endurance trainingAbout 5 years ago, I ran my first and only half-marathon. It was something that I’d always wanted to do. I developed a nice relationship with running and do it every now and then for exercise and for the opportunity to clear my head! During my training and preparation for my half-marathon, it just so happened that I was also undertaking a sports nutrition unit, as part of my post graduate studies, at Deakin University. As my training went on and my running improved so did my knowledge and understanding of sports nutrition. My love for running and endurance based sports lead me to base my major assignment (literature review) on the effect of carbohydrates on performance for endurance training and competition.

Rest and Recover

An important part of a good endurance-training regime is proactive recovery nutrition. If you don’t consume adequate carbohydrate after your training sessions and as part of your everyday diet, you’re running on empty, or close to it, the next time you train.  To be a successful endurance runner, your body needs sufficient fuel to maintain a high intensity for a long period of time. When you participate in low intensity exercise your body likes to create the majority of its energy from burning fat, but as you start to kick it up a few notches and the intensity becomes higher, the muscles rely more and more on carbohydrate. Your muscles store carbohydrate in the form of glycogen and after a long (90+ minutes), high intensity training session your glycogen stores become depleted.   If you were to train with depleted glycogen stores, you’d feel highly fatigued, exactly like you’re running on empty. That’s because you are.

The goal of recovery nutrition is to give your body enough carbohydrate to re-fill its glycogen stores in preparation for the next training session. If glycogen is not sufficiently replenished in between training sessions or competitions you are likely to experience both fatigue and a decrease in performance.  So what are the recommendations for good recovery nutrition after long distance running? And when I say long distance running, I mean people who train for 90 – 120+ minutes regularly at a moderate to high intensity.

1.  Eat straight after training

Research has found that the period straight after a session of exhaustive exercise is the best time for the body to re-fill it’s glycogen stores. To maximise the rate your body re-synthesises glycogen, aim to eat about 50-75g of carbohydrate within 30-45 minutes after exercise. High glycemic index (GI) carbohydrates are the best choice during this time because they are quickly digested and absorbed, ready to be stored by the muscles.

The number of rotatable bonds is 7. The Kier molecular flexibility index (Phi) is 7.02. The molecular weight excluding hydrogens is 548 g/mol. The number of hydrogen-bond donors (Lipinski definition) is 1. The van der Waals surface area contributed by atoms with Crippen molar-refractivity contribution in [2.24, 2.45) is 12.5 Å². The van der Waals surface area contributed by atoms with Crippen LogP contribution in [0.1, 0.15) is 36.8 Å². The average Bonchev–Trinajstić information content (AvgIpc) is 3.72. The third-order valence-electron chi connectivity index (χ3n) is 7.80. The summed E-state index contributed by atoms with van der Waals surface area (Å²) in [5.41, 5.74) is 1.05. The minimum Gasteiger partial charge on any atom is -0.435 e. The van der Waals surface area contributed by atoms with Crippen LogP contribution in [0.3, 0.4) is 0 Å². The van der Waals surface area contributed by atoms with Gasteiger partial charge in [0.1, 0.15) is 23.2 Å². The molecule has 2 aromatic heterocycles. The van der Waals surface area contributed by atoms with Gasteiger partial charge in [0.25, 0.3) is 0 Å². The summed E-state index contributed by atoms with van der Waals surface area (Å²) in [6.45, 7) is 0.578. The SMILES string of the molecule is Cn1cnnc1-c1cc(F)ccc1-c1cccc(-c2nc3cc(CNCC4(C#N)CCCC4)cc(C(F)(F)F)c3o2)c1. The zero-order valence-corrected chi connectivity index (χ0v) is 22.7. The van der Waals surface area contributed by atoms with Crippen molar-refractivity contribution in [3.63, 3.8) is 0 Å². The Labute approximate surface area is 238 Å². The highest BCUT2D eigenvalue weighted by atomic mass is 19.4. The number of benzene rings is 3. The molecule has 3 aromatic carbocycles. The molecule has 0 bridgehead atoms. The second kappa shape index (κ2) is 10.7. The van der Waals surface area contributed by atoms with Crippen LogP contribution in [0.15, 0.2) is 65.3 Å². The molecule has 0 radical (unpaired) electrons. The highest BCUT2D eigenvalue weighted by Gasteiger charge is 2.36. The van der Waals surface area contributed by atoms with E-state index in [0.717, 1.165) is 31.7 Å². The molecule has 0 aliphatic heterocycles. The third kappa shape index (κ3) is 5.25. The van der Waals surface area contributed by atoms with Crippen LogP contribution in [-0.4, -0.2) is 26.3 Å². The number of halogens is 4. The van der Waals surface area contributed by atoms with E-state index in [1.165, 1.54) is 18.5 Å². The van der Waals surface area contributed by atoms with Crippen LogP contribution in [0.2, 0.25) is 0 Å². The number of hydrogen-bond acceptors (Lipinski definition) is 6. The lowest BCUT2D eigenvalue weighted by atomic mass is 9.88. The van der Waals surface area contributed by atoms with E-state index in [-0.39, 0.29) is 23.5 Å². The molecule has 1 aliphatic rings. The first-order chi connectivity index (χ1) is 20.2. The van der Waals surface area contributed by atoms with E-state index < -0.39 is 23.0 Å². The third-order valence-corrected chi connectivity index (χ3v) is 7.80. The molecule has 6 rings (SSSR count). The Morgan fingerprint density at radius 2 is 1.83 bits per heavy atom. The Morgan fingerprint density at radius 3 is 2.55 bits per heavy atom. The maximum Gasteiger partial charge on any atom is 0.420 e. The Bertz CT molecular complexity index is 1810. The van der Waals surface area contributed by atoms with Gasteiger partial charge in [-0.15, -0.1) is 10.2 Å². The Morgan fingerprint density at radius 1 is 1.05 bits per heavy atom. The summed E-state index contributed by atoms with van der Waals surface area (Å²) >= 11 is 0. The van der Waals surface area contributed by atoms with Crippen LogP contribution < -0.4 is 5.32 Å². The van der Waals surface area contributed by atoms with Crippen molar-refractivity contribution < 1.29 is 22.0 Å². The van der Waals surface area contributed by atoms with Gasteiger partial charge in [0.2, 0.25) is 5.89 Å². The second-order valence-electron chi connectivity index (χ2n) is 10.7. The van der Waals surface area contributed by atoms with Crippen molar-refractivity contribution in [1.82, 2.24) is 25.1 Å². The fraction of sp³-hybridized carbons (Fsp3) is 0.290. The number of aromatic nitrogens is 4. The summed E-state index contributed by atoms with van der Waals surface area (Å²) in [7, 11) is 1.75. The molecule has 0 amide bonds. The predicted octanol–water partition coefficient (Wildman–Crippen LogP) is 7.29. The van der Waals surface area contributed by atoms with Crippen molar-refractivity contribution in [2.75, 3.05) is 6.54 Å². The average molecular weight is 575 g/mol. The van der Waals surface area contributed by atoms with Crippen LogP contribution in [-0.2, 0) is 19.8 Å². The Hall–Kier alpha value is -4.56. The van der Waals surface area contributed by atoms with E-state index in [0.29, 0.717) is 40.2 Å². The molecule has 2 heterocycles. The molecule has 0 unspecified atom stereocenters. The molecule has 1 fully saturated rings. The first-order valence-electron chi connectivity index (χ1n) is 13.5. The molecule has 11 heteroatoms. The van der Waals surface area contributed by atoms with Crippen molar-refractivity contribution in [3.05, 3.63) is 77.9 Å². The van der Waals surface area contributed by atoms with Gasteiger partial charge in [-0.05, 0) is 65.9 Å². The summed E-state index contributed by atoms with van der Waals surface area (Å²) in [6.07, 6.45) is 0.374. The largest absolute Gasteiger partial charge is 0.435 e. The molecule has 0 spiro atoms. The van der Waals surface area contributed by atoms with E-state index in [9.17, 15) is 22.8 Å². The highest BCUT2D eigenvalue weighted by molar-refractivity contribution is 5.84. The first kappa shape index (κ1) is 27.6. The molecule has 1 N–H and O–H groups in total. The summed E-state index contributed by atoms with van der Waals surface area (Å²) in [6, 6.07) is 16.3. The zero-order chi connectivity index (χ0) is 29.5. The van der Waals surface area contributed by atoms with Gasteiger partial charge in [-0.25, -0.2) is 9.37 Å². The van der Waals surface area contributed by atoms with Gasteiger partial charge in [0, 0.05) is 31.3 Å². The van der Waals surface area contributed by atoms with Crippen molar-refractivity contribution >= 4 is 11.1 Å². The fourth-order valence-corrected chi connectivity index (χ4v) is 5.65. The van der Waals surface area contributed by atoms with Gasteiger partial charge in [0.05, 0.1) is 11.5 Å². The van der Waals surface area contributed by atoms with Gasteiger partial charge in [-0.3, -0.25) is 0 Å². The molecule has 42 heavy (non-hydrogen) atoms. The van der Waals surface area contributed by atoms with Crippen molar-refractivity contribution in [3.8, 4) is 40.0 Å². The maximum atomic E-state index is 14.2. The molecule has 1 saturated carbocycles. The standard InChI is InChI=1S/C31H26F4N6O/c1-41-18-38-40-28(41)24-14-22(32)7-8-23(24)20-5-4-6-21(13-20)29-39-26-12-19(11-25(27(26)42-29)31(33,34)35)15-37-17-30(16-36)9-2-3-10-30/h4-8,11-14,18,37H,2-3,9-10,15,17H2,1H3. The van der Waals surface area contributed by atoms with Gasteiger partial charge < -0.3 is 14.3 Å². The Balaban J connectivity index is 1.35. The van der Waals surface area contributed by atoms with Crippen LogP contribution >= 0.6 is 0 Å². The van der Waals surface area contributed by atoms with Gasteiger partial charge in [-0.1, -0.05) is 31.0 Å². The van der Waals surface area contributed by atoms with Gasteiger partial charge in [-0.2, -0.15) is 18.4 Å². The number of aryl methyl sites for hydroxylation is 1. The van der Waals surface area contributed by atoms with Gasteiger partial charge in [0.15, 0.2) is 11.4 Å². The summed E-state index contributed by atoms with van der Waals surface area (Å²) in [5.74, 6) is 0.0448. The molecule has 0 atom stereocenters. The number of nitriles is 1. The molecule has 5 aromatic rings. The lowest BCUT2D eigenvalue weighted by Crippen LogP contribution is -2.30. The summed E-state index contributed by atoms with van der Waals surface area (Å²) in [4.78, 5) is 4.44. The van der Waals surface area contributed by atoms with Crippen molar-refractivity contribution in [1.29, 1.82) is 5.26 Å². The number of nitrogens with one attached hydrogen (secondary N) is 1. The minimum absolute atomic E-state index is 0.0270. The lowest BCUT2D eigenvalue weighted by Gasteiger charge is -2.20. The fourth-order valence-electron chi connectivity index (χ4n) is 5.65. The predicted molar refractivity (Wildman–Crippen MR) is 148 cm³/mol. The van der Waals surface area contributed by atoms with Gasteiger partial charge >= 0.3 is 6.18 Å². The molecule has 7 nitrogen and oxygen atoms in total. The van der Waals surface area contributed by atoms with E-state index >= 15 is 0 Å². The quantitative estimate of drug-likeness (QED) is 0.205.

2.  Keep eating carbohydrates throughout the day

After your initial post-exercise snack, keep including some healthy carbohydrate in the rest of your meals and snacks. Wholegrains, legumes, fruits and vegetables should feature at each of your meal and snack times providing you with plenty of vitamins, minerals, antioxidants and fibre. Eating carbohydrate at every meal will ensure that glycogen synthesis continues to occur throughout the day, giving your muscles plenty of fuel for the next time you train.

3.  Eat protein with your carbohydrate

Further research into recovery nutrition has shown that eating carbohydrate together with protein can increase the rate at which your body re-fills its glycogen stores which helps maximise these stores for the future and also improve your endurance performance as well. The addition of protein in your recovery nutrition will also aid in muscle repair and reduce the amount of exercise-induced muscle damage.

Ideas for Recovery Snacks

Below is a list of foods containing about 50g of carbohydrate and 10g of protein making them ideal as post-exercise recovery snacks for glycogen replenishment and muscle repair.

  • 500ml low fat chocolate milk
  • 1-2 cups of breakfast cereal with 1/2 cup low fat milk
  • 1 lean meat (ham, chicken etc.), cheese sandwich and a piece of fruit
  • Fruit salad with 200g of yoghurt or custard
  • Baked potato with herbs (chives, garlic, parsley etc.) and cottage cheese
  • 250-350ml liquid meal supplement
  • Baked beans on toast
  • Banana or berry smoothie with skim milk and yoghurt
  • Toast with cheese

Remember, these dietary recommendations are for long (over 90 minutes), intense training sessions for the purpose of being awesome at long distance running or other endurance sport! For just 60 minutes or less gym sessions and for maintaining general health and fitness, the recommendations would be different.

If you’re a long distance runner, cyclist or rower and are experiencing fatigue or a drop in performance, we can help get you back in the game!

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